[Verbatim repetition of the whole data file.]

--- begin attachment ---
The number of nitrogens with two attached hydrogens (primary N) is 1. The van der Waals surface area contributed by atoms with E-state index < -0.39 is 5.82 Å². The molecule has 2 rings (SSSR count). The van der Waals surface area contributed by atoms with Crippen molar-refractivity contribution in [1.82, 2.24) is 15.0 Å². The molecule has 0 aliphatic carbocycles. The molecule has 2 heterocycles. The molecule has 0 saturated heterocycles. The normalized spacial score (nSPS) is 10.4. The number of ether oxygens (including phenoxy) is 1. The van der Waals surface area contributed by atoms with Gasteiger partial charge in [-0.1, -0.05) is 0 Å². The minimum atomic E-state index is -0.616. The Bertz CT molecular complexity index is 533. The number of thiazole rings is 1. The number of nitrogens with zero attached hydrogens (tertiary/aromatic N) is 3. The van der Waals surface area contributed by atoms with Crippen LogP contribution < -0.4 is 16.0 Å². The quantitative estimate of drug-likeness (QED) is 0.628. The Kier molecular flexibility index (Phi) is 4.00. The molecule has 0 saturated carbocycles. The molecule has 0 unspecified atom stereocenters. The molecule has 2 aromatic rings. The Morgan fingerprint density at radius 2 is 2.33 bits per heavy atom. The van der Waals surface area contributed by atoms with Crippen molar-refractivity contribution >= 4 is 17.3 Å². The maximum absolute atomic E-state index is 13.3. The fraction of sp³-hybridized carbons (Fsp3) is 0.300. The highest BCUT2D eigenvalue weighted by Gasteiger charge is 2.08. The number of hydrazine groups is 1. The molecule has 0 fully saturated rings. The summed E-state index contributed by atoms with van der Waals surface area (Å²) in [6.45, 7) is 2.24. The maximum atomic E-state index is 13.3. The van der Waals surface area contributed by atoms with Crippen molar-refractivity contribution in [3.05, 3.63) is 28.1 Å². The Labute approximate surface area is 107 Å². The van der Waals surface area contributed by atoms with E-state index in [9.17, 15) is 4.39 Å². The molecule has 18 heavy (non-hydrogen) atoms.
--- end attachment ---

The number of nitrogens with two attached hydrogens (primary N) is 1. The van der Waals surface area contributed by atoms with E-state index < -0.39 is 5.82 Å². The molecule has 2 rings (SSSR count). The van der Waals surface area contributed by atoms with Crippen molar-refractivity contribution in [1.82, 2.24) is 15.0 Å². The molecule has 0 aliphatic carbocycles. The molecule has 2 heterocycles. The molecule has 0 saturated heterocycles. The normalized spacial score (nSPS) is 10.4. The number of ether oxygens (including phenoxy) is 1. The van der Waals surface area contributed by atoms with Gasteiger partial charge in [-0.1, -0.05) is 0 Å². The minimum atomic E-state index is -0.616. The Bertz CT molecular complexity index is 533. The number of thiazole rings is 1. The number of nitrogens with zero attached hydrogens (tertiary/aromatic N) is 3. The van der Waals surface area contributed by atoms with Crippen LogP contribution < -0.4 is 16.0 Å². The quantitative estimate of drug-likeness (QED) is 0.628. The Kier molecular flexibility index (Phi) is 4.00. The molecule has 0 saturated carbocycles. The molecule has 0 unspecified atom stereocenters. The molecule has 2 aromatic rings. The Morgan fingerprint density at radius 2 is 2.33 bits per heavy atom. The van der Waals surface area contributed by atoms with Crippen molar-refractivity contribution >= 4 is 17.3 Å². The maximum absolute atomic E-state index is 13.3. The fraction of sp³-hybridized carbons (Fsp3) is 0.300. The highest BCUT2D eigenvalue weighted by Gasteiger charge is 2.08. The number of hydrazine groups is 1. The molecule has 0 fully saturated rings. The summed E-state index contributed by atoms with van der Waals surface area (Å²) in [6.45, 7) is 2.24. The maximum atomic E-state index is 13.3. The van der Waals surface area contributed by atoms with Crippen molar-refractivity contribution in [3.05, 3.63) is 28.1 Å². The Labute approximate surface area is 107 Å². The van der Waals surface area contributed by atoms with E-state index in [9.17, 15) is 4.39 Å². The molecule has 18 heavy (non-hydrogen) atoms.